I had had quite a few scans up to this point, but this time it was different. All the prior ones had shown NED. But this time I had mets in lungs, liver and gall bladder. I remember asking him what my prognosis was, and he said the conventional outlook was less than a year. So in my mind I assigned a drop-dead date a year out (apologies for the bad pun). I would be lucky if I made it all the way to midnight on September 9, 2015.

The big problem of course is the uncertainty. What did less than a year mean? A couple of months? Six?

In the past, I would just take time off work to meet with my oncologist when there were scan results to listen to, then go back and finish off the day at work. That had been my plan on this day too. But after hearing the results, I called my boss, and told him I would not be coming back. Maybe ever.

My next thought was I better enjoy my life while I still feel good so I booked a trip to Hawaii and in the meantime took off on a road trip throughout the south west.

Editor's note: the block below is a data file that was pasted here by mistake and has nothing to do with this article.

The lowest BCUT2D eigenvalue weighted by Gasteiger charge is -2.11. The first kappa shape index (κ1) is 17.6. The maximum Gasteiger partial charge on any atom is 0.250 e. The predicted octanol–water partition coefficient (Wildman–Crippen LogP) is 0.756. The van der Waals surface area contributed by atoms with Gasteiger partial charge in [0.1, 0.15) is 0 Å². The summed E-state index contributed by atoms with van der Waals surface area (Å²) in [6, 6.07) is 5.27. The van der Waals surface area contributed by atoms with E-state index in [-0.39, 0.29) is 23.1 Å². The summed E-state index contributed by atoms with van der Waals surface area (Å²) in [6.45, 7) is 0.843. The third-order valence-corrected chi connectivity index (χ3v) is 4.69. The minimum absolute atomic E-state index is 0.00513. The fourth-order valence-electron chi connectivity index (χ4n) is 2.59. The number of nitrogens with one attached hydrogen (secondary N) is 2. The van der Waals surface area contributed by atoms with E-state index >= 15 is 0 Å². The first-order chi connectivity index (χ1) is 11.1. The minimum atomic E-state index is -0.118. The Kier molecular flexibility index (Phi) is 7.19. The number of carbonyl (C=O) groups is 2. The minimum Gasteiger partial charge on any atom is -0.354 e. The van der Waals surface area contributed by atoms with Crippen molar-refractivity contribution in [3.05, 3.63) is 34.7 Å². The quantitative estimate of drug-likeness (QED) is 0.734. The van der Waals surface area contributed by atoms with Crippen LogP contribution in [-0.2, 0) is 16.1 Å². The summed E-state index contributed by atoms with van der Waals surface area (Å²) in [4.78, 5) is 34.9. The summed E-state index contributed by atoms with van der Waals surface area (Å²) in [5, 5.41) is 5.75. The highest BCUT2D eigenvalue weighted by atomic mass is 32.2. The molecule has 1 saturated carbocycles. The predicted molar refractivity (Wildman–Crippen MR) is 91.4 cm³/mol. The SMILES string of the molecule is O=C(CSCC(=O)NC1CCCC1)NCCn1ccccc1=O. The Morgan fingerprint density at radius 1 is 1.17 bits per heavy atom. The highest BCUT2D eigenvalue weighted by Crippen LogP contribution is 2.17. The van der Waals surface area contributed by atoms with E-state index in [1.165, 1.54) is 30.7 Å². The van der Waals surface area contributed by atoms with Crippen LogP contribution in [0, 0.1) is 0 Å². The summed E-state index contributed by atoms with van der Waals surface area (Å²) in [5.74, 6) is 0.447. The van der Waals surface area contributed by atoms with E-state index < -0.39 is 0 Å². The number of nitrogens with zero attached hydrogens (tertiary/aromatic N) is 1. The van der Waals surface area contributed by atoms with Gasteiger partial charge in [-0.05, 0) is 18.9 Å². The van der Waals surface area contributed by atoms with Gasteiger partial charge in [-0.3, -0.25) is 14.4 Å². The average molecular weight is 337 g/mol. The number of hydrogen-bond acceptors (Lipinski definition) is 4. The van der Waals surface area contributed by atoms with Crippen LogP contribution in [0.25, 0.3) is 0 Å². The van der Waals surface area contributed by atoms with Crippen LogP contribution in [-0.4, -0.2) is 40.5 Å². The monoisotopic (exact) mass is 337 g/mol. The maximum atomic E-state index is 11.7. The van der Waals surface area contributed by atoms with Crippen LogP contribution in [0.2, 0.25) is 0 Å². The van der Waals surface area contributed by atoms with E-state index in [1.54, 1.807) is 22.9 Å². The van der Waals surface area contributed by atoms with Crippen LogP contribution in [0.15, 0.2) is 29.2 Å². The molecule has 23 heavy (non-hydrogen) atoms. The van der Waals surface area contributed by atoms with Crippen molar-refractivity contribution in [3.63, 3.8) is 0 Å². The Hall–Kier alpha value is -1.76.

After a few weeks I still felt pretty good. I had some side effects from treatment (ipi) but nothing from the cancer. So then I sheepishly returned to work, thinking I had overreacted. But everybody there welcomed me back and the embarrassment quickly faded.

I recently started going to a cancer support group because I wanted to see how other people deal with this strange state of existence. That’s when I heard someone jokingly use the term “expiration date”. That person had outlived hers and I am beginning to think I will too.

What I found was that over a period of just a few months, my fear of the unknown (unknown being how much time is left) has gradually been replaced with this strange outlook. It still seems quite likely that any chance of living to a ripe old age has been greatly reduced, but if I make it to my expiration day, that seems like a reason to celebrate!